The recent case of DPP-4 inhibitors
Available anti-diabetic drugs are effective for the management of hyperglycemia, however many DM patients have cardiovascular (CV) problems and attention should be paid to the risk/benefit ratio of the different formulations (18). Thiazolidinediones, namely rosiglitazione, are associated with a number of complications including bladder cancer, bone fractures, fluid retention with increased body weight, and last but not least, risk of HF (13). Moreover, insulin may induce fluid retention although it did not affect the risk of HF in the ORIGIN trial (19).
In the attempt to explore the effects of new anti-hyperglycemic therapies, recent randomized trials unveiled an increase in the risk of HF-hospitalizations in DM patients treated with the dipeptidyl-peptidase-4 (DDP-4) inhibitors (DPP4i) as compared to placebo (20). Before moving into the interpretation of clinical findings it is appropriate to mention how DPP-4i work and what is the experimental background supporting putative CV benefits of this class of drugs.
DPP-4i block the degradation of glucagon like peptide-1 (GLP-1), gastric inhibitory peptide (GIP) and a variety of other peptides including brain natriuretic peptide. Therefore, these drugs raise GLP-1/gastric inhibitory polypeptide levels resulting in enhancement of insulinotropic effects of glucose (21). Experimental evidence supports the notion that DPP-4 are important drivers of myocardial damage (22). Indeed, mice with genetic deletion of DDP-4 display longer survival rates following myocardial infarction (MI) (23,24). This observation was explained by increased cardiac expression of phosphorylated AKT (pAKT), pGSK3beta, and atrial natriuretic peptide (ANP) in Dpp4−/− hearts. Interestingly, treatment with the DPP-4i sitagliptin was able to recapitulate these molecular changes thereby protecting against myocardial ischemic damage (23). Accordingly, sitagliptin treatment in patients with or without T2D was associated with a significant recovery of the ischemic myocardium, as assessed by dobutamine stress echocardiography (25). Taken together, these data suggest that DDP-4 inhibition may represent an attractive mechanism-based approach fostering cardioprotective pathways in the failing and ischemic myocardium (21).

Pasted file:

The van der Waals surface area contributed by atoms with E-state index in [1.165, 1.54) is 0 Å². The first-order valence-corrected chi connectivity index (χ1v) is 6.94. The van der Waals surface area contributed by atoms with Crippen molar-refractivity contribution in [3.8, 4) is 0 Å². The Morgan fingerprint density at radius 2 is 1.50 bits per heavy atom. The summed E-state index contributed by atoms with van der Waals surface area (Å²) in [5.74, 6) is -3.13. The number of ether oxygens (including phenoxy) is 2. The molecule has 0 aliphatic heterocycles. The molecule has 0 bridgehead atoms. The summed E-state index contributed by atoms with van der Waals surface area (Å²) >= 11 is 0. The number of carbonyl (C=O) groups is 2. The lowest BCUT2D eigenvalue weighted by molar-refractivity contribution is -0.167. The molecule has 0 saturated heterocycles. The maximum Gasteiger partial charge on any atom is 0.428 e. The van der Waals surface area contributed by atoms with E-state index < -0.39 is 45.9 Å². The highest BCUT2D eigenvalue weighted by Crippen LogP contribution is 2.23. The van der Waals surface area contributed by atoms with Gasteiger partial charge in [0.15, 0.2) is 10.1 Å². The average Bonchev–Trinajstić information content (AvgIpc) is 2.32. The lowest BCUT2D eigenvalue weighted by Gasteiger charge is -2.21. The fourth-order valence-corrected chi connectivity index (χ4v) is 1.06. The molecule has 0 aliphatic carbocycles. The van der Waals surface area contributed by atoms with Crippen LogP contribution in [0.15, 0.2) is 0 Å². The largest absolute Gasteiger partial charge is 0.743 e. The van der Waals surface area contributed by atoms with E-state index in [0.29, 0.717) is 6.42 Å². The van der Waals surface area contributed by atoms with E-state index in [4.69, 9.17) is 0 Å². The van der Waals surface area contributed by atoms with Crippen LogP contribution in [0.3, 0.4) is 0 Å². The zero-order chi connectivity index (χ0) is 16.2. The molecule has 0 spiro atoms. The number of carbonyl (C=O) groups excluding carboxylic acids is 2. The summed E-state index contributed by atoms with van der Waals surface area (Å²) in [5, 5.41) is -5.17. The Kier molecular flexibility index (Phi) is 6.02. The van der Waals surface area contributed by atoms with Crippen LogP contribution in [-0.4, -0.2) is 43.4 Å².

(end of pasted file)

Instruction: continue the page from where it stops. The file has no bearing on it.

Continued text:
Lessons from SAVOR-TIMI 53 and EXAMINE trials
Current evidence suggests that such experimental findings are somehow “lost in translation”. Indeed, recent clinical trials which were launched to test CV effects of DPP-4i not only failed to show any DDP4-related CV benefit, but were even associated with an increase in HF hospitalizations (20).